Governor Sam Brownback today signed HB2506, ensuring continued funding for education throughout the state.
The Governor, joined by Senate President Susan Wagle, House Speaker Ray Merrick and other legislators, signed into law a bill passed by the legislature on April 6.
"This bill fully addresses the equity issue addressed in the Gannon court decision. Most important, it puts money in the classroom to benefit students and teachers and provides property tax relief for Kansans," said Governor Brownback. "It makes strategic investments in our institutions of higher education, recognizing the important role they play in creating our next generation of Kansas teachers, doctors, business people and community leaders."
The bill provides $126 million to correct the equity issue for Kansas schools. The bill directs money to the classrooms to benefit teachers and students and provides tax relief for property owners across the state.
"HB2506 contains good strong education reform in Kansas," said Governor Brownback. "It supports expansion of innovative school districts, alternate certification to allow experts in science, technology, engineering, math and finance and accounting to teach our high school students. And it provides bonuses to teachers who attain national certification."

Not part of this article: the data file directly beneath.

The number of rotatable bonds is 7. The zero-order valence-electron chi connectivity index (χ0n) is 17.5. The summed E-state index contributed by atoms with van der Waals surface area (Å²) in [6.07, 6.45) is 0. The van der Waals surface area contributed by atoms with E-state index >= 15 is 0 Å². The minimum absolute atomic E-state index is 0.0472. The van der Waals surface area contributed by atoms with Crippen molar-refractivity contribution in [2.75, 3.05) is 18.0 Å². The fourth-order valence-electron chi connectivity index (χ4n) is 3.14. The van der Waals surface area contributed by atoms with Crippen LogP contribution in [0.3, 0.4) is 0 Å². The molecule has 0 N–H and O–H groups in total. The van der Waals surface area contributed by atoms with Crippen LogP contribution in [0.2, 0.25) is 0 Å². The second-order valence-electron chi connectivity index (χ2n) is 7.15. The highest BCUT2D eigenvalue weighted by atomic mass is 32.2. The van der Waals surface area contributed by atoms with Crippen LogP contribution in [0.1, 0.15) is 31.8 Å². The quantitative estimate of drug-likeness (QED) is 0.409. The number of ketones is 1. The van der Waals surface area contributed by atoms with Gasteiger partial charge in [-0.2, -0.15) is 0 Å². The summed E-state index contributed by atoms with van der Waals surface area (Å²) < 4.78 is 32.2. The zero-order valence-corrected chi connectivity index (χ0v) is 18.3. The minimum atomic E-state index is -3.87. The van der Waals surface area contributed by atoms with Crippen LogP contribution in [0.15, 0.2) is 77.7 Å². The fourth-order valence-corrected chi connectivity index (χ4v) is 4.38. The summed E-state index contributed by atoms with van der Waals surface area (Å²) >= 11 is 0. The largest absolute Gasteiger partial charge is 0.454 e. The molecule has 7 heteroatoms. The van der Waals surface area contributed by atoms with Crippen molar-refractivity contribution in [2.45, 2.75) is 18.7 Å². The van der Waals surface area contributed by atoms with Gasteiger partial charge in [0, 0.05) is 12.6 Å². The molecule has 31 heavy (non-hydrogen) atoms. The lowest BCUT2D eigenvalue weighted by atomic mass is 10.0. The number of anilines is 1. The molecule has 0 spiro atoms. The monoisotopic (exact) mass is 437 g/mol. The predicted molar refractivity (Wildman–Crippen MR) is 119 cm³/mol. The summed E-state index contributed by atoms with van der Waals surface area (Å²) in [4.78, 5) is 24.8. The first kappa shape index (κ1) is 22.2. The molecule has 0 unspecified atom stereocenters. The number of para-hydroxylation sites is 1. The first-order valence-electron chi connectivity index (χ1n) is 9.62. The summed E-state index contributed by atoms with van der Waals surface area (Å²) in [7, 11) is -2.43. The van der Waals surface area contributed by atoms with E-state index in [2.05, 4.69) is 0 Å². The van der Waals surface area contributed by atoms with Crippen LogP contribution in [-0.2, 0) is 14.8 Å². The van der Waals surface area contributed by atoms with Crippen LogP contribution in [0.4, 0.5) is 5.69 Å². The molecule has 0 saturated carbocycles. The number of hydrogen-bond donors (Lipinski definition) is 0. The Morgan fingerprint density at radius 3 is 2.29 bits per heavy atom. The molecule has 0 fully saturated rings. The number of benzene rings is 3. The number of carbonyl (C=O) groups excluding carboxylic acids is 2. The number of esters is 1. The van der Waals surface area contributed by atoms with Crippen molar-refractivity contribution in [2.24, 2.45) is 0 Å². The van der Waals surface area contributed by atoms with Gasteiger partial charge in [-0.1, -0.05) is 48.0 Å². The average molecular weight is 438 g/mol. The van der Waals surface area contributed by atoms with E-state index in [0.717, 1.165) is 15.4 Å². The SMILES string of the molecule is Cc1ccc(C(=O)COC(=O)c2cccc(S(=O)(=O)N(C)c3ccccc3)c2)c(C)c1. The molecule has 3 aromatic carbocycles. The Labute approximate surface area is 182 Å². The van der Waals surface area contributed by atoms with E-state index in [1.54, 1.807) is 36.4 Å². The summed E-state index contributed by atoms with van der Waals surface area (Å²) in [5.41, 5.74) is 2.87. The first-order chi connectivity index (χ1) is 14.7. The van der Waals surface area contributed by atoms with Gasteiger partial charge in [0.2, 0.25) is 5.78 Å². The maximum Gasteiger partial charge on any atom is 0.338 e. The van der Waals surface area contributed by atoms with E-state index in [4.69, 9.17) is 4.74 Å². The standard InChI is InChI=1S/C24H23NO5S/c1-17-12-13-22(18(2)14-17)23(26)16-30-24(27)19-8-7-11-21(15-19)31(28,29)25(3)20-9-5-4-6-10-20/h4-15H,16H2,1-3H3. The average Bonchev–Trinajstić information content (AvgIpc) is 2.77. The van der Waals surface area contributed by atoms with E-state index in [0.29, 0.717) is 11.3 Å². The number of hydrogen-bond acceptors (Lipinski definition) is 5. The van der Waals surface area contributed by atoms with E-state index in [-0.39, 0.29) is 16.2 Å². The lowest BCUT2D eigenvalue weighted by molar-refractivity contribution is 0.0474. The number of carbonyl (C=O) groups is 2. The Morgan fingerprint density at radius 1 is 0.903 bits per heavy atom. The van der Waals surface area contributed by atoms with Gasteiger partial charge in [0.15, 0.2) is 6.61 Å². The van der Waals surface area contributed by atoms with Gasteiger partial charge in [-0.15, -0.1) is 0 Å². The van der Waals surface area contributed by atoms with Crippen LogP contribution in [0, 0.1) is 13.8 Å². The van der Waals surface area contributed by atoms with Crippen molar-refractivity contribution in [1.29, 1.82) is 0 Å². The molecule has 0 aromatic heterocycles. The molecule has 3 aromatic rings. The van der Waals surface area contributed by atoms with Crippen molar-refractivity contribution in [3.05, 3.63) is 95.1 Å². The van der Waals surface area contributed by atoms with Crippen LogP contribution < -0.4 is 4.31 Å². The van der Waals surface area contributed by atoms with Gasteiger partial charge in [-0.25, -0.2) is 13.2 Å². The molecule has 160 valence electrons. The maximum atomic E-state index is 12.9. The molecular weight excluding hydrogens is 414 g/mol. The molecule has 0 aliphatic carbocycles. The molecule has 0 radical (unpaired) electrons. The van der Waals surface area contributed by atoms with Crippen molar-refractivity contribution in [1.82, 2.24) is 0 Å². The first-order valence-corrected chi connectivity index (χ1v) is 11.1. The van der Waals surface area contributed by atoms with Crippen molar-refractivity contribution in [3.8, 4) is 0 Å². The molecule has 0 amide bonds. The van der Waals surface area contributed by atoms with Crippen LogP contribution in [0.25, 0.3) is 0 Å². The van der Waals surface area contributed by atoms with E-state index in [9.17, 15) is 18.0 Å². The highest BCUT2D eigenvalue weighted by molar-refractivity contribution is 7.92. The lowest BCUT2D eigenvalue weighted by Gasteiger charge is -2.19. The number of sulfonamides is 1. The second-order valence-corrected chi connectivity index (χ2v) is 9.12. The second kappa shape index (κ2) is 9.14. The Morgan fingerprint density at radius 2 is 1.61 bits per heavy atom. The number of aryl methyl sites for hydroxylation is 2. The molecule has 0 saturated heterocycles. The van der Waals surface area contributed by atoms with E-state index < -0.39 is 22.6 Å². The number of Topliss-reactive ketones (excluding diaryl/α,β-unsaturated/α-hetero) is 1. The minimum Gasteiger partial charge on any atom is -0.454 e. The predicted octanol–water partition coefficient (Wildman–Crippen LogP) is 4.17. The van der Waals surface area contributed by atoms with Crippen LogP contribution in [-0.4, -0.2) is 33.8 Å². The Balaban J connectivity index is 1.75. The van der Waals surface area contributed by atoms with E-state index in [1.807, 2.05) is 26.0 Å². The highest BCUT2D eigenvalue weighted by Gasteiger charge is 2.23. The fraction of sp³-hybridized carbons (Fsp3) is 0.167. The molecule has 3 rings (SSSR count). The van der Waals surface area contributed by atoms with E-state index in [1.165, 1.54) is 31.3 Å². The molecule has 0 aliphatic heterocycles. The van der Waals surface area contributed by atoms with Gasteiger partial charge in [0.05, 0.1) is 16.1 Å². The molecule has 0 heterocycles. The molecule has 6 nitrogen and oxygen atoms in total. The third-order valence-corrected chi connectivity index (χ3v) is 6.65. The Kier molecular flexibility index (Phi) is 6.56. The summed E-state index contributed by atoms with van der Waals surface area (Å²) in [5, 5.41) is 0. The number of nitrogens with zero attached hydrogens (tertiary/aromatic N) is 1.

Passage and signature of the bill also ensures there will not be an interruption in funding or local option budget authority that would have required layoff notices to be sent to teachers and administrators across the state.
"This bill returns control to the local school districts and communities," said President Wagle. "These reforms will benefit Kansas students. We have good schools in Kansas and this will make them even stronger."
"The two goals of HB 2506 are to ensure equity in funding across school districts in Kansas and improve student outcomes," said Speaker Merrick. "In the process we were able to put more money into the classroom and provide $78 million in property tax relief."
The Governor received the bill on April 14. He has 10 days from the time it is received to sign, veto or allow a bill to become law without his signature.